Una confusión cotidiana (2007)

Cuba-Reino Unido Ficción

País: Reino Unido

Género: Ficción

Tiempo: 12’

Color: Color

Producción ejecutiva: Arielle Alexandra, Fernanda Danielle, Daniel Herman, Felix Anthony, Isabella Agustina

Productores: Melanie Jones, Pablo Conde, William Hicklin

Dirección: Vladimir Smith (Vladimir Alexander Smith-Mesa)

Cámara: Paolo Witte, Vladimir Alexander Smith-Mesa

Música: “El tiempo, el implacable, el que pasó”, por Pablo Milanés, Luis Eduardo Aute

Edición: Pablo Conde

Edición Online: William Hicklin

Reparto: Jorge Gallardo, Michel Portenier


Inspirado en el relato de Kafka Una confusión cotidiana, y el Requiem, de Mozart, está dedicado a Tomás Gutiérrez Alea y Néstor Almendros, quienes realizaron una versión en la juventud de ambos.

Declaraciones del realizador Vladimir Smith sobre el filme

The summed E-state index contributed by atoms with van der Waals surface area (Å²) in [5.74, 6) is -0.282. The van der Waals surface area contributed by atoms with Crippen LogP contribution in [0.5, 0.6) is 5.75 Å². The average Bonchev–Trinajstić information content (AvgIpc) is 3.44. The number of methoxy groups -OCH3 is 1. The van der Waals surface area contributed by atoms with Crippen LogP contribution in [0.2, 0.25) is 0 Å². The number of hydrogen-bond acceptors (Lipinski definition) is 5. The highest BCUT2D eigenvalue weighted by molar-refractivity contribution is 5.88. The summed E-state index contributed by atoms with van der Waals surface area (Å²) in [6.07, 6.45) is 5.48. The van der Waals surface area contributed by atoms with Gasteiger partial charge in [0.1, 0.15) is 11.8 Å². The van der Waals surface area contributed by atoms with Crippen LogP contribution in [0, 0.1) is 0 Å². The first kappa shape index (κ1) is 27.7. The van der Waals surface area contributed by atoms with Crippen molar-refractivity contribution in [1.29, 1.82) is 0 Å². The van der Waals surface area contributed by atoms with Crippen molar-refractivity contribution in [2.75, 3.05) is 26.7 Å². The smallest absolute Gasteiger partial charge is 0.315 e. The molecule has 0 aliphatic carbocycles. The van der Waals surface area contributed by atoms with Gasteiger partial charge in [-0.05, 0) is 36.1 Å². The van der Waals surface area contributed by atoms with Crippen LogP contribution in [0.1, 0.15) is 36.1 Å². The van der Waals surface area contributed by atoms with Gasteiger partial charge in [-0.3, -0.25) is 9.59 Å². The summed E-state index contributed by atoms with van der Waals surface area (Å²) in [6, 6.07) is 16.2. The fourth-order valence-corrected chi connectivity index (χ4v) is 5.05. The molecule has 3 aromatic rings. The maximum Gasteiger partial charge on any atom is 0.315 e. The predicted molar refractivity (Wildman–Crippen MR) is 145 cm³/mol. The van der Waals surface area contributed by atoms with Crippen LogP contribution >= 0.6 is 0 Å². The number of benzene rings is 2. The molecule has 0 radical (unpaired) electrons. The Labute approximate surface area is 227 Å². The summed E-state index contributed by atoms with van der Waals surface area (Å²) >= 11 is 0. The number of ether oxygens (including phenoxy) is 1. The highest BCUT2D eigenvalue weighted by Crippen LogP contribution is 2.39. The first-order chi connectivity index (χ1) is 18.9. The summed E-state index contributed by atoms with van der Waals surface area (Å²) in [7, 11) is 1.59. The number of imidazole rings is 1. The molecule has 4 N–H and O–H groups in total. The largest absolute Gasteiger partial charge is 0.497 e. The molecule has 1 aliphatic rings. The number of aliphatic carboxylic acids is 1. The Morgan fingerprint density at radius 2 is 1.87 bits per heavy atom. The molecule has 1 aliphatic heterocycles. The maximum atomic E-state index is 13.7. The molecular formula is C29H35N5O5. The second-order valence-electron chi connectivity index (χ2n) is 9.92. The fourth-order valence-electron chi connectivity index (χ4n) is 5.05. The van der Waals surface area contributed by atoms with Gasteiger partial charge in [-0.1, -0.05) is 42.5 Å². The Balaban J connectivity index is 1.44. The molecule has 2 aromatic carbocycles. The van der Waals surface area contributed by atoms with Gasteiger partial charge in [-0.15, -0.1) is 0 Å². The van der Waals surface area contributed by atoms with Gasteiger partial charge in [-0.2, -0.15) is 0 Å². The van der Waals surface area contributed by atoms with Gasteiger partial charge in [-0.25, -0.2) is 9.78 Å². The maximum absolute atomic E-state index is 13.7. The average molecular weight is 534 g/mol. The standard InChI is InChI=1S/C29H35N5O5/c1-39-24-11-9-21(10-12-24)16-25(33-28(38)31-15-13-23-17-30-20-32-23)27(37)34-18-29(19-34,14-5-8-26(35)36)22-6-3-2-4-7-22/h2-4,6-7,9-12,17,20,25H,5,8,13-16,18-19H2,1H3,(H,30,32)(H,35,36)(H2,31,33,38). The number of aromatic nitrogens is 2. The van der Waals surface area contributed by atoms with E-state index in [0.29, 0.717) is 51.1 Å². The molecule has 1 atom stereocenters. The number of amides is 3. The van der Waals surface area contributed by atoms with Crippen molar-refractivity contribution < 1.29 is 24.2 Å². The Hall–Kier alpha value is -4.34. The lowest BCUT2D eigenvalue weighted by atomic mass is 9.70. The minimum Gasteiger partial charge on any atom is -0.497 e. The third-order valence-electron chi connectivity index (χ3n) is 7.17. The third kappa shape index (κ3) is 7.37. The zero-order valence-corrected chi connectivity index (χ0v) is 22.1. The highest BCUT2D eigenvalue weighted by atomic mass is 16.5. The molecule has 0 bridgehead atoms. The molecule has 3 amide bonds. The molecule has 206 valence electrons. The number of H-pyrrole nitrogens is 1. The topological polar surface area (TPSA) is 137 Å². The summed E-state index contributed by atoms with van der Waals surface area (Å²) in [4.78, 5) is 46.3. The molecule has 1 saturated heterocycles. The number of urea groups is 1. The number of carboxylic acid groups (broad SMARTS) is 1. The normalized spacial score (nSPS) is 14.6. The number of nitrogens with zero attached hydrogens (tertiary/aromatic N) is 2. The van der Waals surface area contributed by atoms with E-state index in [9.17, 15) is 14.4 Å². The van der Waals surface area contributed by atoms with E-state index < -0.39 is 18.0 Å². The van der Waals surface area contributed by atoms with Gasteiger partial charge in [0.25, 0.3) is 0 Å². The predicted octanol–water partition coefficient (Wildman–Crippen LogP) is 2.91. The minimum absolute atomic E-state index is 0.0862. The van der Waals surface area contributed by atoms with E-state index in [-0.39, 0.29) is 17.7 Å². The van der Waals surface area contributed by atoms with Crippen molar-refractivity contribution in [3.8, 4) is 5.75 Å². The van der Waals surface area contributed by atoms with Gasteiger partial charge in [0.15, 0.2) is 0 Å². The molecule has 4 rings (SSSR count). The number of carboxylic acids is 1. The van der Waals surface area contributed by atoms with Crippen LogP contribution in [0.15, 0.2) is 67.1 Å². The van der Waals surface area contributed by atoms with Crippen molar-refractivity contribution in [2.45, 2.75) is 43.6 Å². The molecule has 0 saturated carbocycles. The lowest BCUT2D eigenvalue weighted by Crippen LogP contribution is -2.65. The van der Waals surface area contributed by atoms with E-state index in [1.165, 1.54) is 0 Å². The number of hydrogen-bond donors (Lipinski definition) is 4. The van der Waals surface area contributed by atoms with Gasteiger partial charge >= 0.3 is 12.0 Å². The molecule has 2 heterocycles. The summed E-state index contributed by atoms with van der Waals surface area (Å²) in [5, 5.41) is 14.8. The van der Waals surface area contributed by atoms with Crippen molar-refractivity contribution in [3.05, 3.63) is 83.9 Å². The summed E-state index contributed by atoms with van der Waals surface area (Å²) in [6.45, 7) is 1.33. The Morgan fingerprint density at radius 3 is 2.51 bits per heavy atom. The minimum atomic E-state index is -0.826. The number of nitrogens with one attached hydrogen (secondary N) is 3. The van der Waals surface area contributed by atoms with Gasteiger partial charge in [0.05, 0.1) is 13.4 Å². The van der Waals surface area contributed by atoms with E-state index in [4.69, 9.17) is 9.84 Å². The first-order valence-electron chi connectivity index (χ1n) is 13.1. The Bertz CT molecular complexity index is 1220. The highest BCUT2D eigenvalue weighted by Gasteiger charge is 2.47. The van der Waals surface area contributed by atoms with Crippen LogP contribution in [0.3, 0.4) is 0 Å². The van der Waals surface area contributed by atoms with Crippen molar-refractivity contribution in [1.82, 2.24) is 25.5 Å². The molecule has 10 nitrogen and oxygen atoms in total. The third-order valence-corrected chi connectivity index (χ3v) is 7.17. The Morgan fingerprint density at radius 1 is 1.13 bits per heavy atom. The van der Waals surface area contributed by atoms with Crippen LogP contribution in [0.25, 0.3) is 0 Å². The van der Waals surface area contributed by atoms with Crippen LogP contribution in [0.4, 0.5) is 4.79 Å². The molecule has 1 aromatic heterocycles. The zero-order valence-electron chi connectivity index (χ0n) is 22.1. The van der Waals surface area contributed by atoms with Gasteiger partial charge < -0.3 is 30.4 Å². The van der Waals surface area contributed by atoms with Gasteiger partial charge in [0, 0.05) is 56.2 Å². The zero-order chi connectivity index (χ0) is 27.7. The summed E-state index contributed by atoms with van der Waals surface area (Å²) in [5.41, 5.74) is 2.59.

Filmmakers have been adapting Kafka to the screen for some time and the first film adaptation of Kafka’s literary work is most likely Tomás Gutiérrez Alea (Titón) and Néstor Almendros’s short Cuban film Una confusión cotidiana (An Everyday Confusion, 1950), based on the short story ‘Eine alltägliche Verwirrung’. My film was dedicated to Tomás Gutiérrez Alea and Néstor Almendros ( and to the friendship – that once – existed between them). Una confusión cotidiana (An everyday confusion, 2007) a cinematic essay that I did in those years of my PhD on film studies. A digital film without dialogue, based on the same story that was published posthumously in Beim Bau der Chinesischen Mauer Berlin, 1931- in 1950, Alea and Almendros made a film adaptation of the same short story. Even though the circumstances were hostile to a professional career in cinema, Gutiérrez Alea and Néstor Almendros were determined to become film-makers. They shot their first film together, in 8 mm, silent, a literary work suitable for a low-budget film adaptation. As amateur film-makers, they did not have access to sound equipment, yet the literary story lends itself naturally to the genre of a silent film. The story is based purely on a visual narrative, without dialogue, about two people who look for but never find each other. Professional actors Julio Matas and Vicente Revueltas played the main roles. Gutiérrez Alea recalled that Kafka’s story represented a real challenge, testing his ability to tell a story in motion pictures ‘en el que se jugaba con el absurdo cotidiano’. Gutiérrez Alea found in Kafka a main reference for his films: the absurd. This was a recurrent intention, a way to observe and portray everyday life in Cuba. As the poet Virgilio Piñera has pointed out: ‘si Kafka hubiese nacido en Cuba, en vez de haber sido un escritor del absurdo habría sido un escritor costumbrista.’ For Kafka, according to Piñera, Cuba could have been a natural place for his writings of the absurd. For Néstor Almendros, the film adaptation of Kafka’s story ‘was a very good way of learning how to edit, since the film was made up of a series of entrances and exits from the frame, with parallel action (…) unfortunately the only copy has been lost’. Almendros explains that ‘instead of telling simple stories about the life around us, the daily reality of a tropical island like Cuba, we were grasping at a distant, pale reflection of the artistic world of Europe. We were intellectually colonialised. Luckily, we eventually realised it was a fruitless struggle’. My eternal gratitude to the Museo del Prado for the rights of Bruegel’s painting, to EMI Music & to The Slovak Philharmonic orchestra. and to my family in Britain (Melanie, Pauline and the girls) to my friends, special thanks to my UCL colleagues-students. “Una confusión cotidiana” (2007) used details from a pictorial work by Bruegel the Eldest THE TRIUMPH OF DEATH. I knew about this painting because of Titon, Gutierrez Alea’s personal interest in this work. He always wanted to make a film inspired by this unique painting. In 2007, Bruegel’s painting was ideal to me, in order to protest once again, AGAINST WAR. This time, in the context of the 2007 Iraq War, to refer to USA President George W. Bush’s War. All this motivated to make my first film as a UK student The painting helped me to illustrate, help me to visualise everything that I wanted to say about the Iraq War. Mozart’s Requiem also facilitates me the ideal tempo of the film.

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